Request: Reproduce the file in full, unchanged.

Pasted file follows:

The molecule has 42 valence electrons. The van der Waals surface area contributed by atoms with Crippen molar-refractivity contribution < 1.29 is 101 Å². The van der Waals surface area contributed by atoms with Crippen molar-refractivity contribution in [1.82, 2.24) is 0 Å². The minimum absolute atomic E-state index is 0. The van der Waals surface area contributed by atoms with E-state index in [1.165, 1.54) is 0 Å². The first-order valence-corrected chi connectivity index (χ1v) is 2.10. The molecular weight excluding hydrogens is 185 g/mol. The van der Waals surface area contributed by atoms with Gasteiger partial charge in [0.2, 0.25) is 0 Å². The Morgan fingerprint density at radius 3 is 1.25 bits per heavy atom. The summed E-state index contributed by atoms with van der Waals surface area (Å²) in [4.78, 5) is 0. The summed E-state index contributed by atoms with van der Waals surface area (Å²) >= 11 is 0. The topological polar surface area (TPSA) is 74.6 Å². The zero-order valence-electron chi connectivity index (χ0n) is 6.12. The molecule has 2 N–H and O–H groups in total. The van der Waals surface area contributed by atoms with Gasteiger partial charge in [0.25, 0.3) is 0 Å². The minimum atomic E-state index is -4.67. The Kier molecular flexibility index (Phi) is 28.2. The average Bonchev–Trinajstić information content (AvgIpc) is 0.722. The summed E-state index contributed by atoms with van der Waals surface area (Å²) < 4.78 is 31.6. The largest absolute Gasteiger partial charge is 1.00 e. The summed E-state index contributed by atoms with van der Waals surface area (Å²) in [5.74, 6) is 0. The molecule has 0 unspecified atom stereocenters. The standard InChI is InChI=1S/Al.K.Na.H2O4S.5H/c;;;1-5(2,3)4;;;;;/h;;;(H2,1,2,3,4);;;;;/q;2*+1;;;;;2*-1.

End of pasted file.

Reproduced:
The molecule has 42 valence electrons. The van der Waals surface area contributed by atoms with Crippen molar-refractivity contribution < 1.29 is 101 Å². The van der Waals surface area contributed by atoms with Crippen molar-refractivity contribution in [1.82, 2.24) is 0 Å². The minimum absolute atomic E-state index is 0. The van der Waals surface area contributed by atoms with E-state index in [1.165, 1.54) is 0 Å². The first-order valence-corrected chi connectivity index (χ1v) is 2.10. The molecular weight excluding hydrogens is 185 g/mol. The van der Waals surface area contributed by atoms with Gasteiger partial charge in [0.2, 0.25) is 0 Å². The Morgan fingerprint density at radius 3 is 1.25 bits per heavy atom. The summed E-state index contributed by atoms with van der Waals surface area (Å²) in [4.78, 5) is 0. The summed E-state index contributed by atoms with van der Waals surface area (Å²) >= 11 is 0. The topological polar surface area (TPSA) is 74.6 Å². The zero-order valence-electron chi connectivity index (χ0n) is 6.12. The molecule has 2 N–H and O–H groups in total. The van der Waals surface area contributed by atoms with Gasteiger partial charge in [0.25, 0.3) is 0 Å². The minimum atomic E-state index is -4.67. The Kier molecular flexibility index (Phi) is 28.2. The average Bonchev–Trinajstić information content (AvgIpc) is 0.722. The summed E-state index contributed by atoms with van der Waals surface area (Å²) < 4.78 is 31.6. The largest absolute Gasteiger partial charge is 1.00 e. The summed E-state index contributed by atoms with van der Waals surface area (Å²) in [5.74, 6) is 0. The molecule has 0 unspecified atom stereocenters. The standard InChI is InChI=1S/Al.K.Na.H2O4S.5H/c;;;1-5(2,3)4;;;;;/h;;;(H2,1,2,3,4);;;;;/q;2*+1;;;;;2*-1.